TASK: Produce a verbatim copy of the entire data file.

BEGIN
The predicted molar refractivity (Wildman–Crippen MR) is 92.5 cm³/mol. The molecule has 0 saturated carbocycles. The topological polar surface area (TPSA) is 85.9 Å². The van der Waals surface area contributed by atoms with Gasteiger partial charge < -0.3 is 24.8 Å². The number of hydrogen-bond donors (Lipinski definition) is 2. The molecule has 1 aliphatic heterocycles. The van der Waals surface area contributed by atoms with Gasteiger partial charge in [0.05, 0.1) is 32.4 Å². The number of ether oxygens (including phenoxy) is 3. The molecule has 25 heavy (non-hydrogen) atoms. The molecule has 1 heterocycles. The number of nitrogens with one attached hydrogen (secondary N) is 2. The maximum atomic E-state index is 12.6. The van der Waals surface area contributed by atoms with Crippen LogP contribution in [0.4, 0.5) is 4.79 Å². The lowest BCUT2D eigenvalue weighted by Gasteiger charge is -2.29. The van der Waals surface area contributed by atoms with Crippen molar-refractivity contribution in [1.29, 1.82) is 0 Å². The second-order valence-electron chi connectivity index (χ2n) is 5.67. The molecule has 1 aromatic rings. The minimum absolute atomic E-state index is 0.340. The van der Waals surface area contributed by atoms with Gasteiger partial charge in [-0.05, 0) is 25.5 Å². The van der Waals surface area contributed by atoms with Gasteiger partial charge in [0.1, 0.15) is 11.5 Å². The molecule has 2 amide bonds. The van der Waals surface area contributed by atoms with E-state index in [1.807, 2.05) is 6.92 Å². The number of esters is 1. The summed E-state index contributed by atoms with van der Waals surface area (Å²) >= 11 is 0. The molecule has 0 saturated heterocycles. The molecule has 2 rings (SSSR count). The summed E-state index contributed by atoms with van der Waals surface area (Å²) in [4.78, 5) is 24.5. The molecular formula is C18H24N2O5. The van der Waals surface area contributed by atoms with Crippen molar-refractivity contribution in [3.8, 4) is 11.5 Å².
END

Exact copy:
The predicted molar refractivity (Wildman–Crippen MR) is 92.5 cm³/mol. The molecule has 0 saturated carbocycles. The topological polar surface area (TPSA) is 85.9 Å². The van der Waals surface area contributed by atoms with Gasteiger partial charge < -0.3 is 24.8 Å². The number of hydrogen-bond donors (Lipinski definition) is 2. The molecule has 1 aliphatic heterocycles. The van der Waals surface area contributed by atoms with Gasteiger partial charge in [0.05, 0.1) is 32.4 Å². The number of ether oxygens (including phenoxy) is 3. The molecule has 25 heavy (non-hydrogen) atoms. The molecule has 1 heterocycles. The number of nitrogens with one attached hydrogen (secondary N) is 2. The maximum atomic E-state index is 12.6. The van der Waals surface area contributed by atoms with Crippen LogP contribution in [0.4, 0.5) is 4.79 Å². The lowest BCUT2D eigenvalue weighted by Gasteiger charge is -2.29. The van der Waals surface area contributed by atoms with Crippen molar-refractivity contribution in [1.29, 1.82) is 0 Å². The second-order valence-electron chi connectivity index (χ2n) is 5.67. The molecule has 1 aromatic rings. The minimum absolute atomic E-state index is 0.340. The van der Waals surface area contributed by atoms with Gasteiger partial charge in [-0.05, 0) is 25.5 Å². The van der Waals surface area contributed by atoms with Gasteiger partial charge in [0.1, 0.15) is 11.5 Å². The molecule has 2 amide bonds. The van der Waals surface area contributed by atoms with E-state index in [1.807, 2.05) is 6.92 Å². The number of esters is 1. The summed E-state index contributed by atoms with van der Waals surface area (Å²) >= 11 is 0. The molecule has 0 saturated heterocycles. The molecule has 2 rings (SSSR count). The summed E-state index contributed by atoms with van der Waals surface area (Å²) in [4.78, 5) is 24.5. The molecular formula is C18H24N2O5. The van der Waals surface area contributed by atoms with Crippen molar-refractivity contribution in [3.8, 4) is 11.5 Å².